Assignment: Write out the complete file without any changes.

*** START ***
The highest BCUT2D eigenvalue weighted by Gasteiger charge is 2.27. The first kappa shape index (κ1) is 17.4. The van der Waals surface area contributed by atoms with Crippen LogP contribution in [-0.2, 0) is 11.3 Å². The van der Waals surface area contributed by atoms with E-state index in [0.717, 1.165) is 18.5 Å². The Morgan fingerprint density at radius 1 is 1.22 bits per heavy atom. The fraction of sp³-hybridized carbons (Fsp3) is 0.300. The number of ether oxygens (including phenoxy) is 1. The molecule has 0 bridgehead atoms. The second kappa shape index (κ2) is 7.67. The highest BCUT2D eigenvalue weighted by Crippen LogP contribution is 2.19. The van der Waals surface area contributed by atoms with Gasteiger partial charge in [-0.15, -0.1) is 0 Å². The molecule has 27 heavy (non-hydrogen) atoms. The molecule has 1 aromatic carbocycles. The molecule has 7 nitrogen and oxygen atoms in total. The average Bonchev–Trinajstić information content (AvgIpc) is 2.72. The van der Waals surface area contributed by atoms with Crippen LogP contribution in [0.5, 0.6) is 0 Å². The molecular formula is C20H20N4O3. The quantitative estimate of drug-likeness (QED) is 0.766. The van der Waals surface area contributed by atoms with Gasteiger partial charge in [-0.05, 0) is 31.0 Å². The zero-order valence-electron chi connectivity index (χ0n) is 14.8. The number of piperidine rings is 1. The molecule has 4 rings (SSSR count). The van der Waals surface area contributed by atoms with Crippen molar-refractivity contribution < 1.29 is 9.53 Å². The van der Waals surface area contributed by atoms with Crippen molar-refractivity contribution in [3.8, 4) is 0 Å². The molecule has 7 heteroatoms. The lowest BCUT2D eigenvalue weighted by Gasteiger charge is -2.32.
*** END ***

The highest BCUT2D eigenvalue weighted by Gasteiger charge is 2.27. The first kappa shape index (κ1) is 17.4. The van der Waals surface area contributed by atoms with Crippen LogP contribution in [-0.2, 0) is 11.3 Å². The van der Waals surface area contributed by atoms with E-state index in [0.717, 1.165) is 18.5 Å². The Morgan fingerprint density at radius 1 is 1.22 bits per heavy atom. The fraction of sp³-hybridized carbons (Fsp3) is 0.300. The number of ether oxygens (including phenoxy) is 1. The molecule has 0 bridgehead atoms. The second kappa shape index (κ2) is 7.67. The highest BCUT2D eigenvalue weighted by Crippen LogP contribution is 2.19. The van der Waals surface area contributed by atoms with Gasteiger partial charge in [-0.15, -0.1) is 0 Å². The molecule has 27 heavy (non-hydrogen) atoms. The molecule has 1 aromatic carbocycles. The molecule has 7 nitrogen and oxygen atoms in total. The average Bonchev–Trinajstić information content (AvgIpc) is 2.72. The van der Waals surface area contributed by atoms with Crippen LogP contribution in [0.5, 0.6) is 0 Å². The molecular formula is C20H20N4O3. The quantitative estimate of drug-likeness (QED) is 0.766. The van der Waals surface area contributed by atoms with Gasteiger partial charge in [-0.05, 0) is 31.0 Å². The zero-order valence-electron chi connectivity index (χ0n) is 14.8. The number of piperidine rings is 1. The molecule has 4 rings (SSSR count). The van der Waals surface area contributed by atoms with Crippen molar-refractivity contribution < 1.29 is 9.53 Å². The van der Waals surface area contributed by atoms with Crippen molar-refractivity contribution in [3.8, 4) is 0 Å². The molecule has 7 heteroatoms. The lowest BCUT2D eigenvalue weighted by Gasteiger charge is -2.32.